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China To Fuel $100/BBL Oil? Not So Fast
Optimism Misplaced On China's Economy
After receding from its previous ceiling price, the price of Brent Crude has been climbing once again, even pushing past that ceiling price.
The immediate driving force behind the price rises has been the expectation and then the confirmation that OPEC and Russia would extend their production cuts, first into October and then until the end of the year.
Saudi Arabia and Russia agreed Tuesday to extend their voluntary oil production cuts through the end of this year, trimming 1.3 million barrels of crude out of the global market and boosting energy prices.
The dual announcements from Riyadh and Moscow pushed benchmark Brent crude above $90 a barrel in trading Tuesday afternoon, a price unseen in the market since November.
However, there is another factor that must also be assessed: the impact of China’s demand for oil on the broader market.
China has been the focus of attention for oil traders and industry insiders for years now, and with a good reason. The world’s largest importer of crude is as important for prices as is the world’s largest consumer, the United States.
A persistent assumption within oil markets this year has been that China’s demand for oil would play a significant role in pushing prices up.
Yet when we look closer at China’s economy, there are signs that are not nearly as bullish as some oil traders are wont to believe. How much more upward pressure oil demand from China is going to be problematic at best.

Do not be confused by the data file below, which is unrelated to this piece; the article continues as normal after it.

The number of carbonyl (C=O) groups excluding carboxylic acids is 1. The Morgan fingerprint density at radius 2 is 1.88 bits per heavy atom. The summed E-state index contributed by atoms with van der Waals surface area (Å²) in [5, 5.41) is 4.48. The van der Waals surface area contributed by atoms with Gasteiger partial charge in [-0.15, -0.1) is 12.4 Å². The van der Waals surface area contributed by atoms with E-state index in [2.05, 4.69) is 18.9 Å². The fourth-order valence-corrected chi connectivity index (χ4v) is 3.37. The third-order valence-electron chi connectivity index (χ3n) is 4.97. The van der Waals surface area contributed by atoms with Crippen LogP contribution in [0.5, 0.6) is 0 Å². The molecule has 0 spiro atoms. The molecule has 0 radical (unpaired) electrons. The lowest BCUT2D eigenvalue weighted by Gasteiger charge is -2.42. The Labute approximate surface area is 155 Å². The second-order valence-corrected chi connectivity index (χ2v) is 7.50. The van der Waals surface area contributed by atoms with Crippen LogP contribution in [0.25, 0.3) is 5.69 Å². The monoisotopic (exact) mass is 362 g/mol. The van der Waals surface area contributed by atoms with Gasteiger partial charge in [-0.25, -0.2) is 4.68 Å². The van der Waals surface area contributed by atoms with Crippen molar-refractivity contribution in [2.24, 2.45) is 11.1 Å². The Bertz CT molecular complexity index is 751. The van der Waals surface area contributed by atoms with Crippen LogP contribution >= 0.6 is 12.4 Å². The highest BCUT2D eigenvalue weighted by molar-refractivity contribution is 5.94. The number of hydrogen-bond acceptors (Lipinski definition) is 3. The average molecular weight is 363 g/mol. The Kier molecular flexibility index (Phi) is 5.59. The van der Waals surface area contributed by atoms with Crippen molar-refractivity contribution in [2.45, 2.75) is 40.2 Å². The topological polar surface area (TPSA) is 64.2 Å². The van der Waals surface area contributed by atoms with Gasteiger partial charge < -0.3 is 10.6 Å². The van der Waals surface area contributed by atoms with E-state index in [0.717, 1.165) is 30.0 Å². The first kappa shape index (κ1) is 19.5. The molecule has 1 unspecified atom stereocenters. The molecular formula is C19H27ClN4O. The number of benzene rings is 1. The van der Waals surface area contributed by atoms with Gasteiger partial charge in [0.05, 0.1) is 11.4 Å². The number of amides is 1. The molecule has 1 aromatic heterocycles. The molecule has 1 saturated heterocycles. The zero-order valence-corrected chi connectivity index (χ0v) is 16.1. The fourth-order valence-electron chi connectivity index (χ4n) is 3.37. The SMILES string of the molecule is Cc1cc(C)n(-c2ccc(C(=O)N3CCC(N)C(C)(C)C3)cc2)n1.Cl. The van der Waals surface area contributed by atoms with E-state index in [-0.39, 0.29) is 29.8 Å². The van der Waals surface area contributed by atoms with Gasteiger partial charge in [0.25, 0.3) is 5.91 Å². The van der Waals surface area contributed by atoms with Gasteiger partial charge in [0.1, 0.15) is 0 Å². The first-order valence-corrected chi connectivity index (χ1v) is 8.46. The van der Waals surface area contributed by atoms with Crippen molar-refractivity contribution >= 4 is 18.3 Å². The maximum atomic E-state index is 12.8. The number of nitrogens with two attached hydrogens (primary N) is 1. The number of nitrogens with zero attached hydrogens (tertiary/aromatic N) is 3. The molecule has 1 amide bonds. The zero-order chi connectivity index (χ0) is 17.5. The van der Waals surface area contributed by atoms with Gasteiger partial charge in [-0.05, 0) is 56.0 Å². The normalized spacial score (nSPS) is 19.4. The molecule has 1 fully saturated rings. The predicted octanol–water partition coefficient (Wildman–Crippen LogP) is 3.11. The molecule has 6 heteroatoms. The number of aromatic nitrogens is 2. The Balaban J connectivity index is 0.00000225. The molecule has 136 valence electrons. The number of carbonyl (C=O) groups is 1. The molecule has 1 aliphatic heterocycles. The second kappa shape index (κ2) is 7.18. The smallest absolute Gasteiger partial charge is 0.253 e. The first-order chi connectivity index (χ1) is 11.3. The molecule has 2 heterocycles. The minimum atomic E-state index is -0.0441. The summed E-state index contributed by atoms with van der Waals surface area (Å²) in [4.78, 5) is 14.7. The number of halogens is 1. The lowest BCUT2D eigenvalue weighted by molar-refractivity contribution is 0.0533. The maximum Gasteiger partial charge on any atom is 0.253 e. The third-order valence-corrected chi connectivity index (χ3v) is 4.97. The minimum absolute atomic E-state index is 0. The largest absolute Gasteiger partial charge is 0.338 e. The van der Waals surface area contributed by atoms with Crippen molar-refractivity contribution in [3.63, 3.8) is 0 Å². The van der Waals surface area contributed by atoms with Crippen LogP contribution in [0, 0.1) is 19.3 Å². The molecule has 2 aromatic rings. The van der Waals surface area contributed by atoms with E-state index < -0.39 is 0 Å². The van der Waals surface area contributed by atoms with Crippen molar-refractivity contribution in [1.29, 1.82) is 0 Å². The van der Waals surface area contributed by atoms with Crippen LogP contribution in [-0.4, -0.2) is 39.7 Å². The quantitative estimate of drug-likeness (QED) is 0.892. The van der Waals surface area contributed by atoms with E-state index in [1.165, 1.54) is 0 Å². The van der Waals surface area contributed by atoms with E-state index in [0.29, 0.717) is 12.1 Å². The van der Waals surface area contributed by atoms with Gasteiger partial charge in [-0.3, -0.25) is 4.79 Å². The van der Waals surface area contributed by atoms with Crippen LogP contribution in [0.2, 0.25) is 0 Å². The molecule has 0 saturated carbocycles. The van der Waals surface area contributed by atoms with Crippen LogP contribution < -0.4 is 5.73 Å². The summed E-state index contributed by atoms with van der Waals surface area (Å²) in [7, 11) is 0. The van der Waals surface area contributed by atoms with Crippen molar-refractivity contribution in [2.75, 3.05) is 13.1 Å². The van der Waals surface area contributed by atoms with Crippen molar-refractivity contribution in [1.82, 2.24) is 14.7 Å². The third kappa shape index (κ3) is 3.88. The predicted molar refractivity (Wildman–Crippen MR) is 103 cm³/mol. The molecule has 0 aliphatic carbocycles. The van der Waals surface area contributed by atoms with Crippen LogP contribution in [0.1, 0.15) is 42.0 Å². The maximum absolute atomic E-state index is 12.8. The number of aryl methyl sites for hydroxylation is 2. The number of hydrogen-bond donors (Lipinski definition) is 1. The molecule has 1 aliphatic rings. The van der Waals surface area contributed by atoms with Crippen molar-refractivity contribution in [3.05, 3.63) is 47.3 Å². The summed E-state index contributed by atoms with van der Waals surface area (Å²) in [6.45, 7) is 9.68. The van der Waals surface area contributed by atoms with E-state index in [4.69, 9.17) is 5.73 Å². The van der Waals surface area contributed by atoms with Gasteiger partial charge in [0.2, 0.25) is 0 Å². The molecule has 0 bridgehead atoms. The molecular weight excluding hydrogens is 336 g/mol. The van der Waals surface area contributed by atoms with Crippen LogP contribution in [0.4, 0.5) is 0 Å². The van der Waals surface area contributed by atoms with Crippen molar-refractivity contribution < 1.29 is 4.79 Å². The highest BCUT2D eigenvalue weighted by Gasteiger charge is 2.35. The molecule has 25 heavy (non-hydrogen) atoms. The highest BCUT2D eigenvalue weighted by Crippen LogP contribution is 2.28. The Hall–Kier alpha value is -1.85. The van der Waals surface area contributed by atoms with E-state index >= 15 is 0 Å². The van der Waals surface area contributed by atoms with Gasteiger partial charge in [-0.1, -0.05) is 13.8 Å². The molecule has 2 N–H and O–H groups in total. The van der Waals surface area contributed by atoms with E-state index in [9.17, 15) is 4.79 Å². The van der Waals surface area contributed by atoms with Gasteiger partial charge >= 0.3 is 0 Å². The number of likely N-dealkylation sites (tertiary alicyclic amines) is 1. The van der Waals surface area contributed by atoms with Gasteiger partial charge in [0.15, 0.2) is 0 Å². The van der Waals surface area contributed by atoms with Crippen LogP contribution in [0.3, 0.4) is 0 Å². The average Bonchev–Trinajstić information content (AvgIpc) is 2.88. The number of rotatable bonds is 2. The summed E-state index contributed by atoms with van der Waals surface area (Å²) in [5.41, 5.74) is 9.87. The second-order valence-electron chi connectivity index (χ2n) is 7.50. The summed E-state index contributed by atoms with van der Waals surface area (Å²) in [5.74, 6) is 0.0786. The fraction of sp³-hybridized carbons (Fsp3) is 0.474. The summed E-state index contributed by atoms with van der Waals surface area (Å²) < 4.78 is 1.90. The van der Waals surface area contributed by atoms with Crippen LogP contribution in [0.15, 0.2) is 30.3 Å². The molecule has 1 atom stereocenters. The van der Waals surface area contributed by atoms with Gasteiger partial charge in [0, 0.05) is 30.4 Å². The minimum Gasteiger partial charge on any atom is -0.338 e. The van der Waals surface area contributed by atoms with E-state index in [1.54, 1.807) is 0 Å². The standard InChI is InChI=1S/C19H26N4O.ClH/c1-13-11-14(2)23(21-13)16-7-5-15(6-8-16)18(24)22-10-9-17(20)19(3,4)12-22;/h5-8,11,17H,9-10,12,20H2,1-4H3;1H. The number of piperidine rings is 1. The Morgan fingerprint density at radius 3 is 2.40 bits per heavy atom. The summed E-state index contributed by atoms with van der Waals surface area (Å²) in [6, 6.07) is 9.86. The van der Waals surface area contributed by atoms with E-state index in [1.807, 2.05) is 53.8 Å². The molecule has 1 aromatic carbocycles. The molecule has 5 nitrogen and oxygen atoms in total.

Oil Is Up On Tighter Supply
As I have observed more than once, OPEC’s production cuts have finally succeeded in tightening oil markets sufficiently to have an impact on prices, and this most recent decision to extend those cuts have pushed Brent Crude up to briefly above $90/bbl.
The prior slump in oil prices has been a primary contributor to overall disinflation, particularly in the United States.
Unsurprisingly, oil’s renewed upward climb is raising fears of renewed inflation.
Higher oil and higher energy prices could stoke inflation again at a time when Wall Street has raised the odds of the Fed pausing the interest rate hikes at their meeting at the end of September.
Despite these concerns, major oil trading concerns have been bullish on China’s future oil demand, and on the upward price pressures presented by that demand.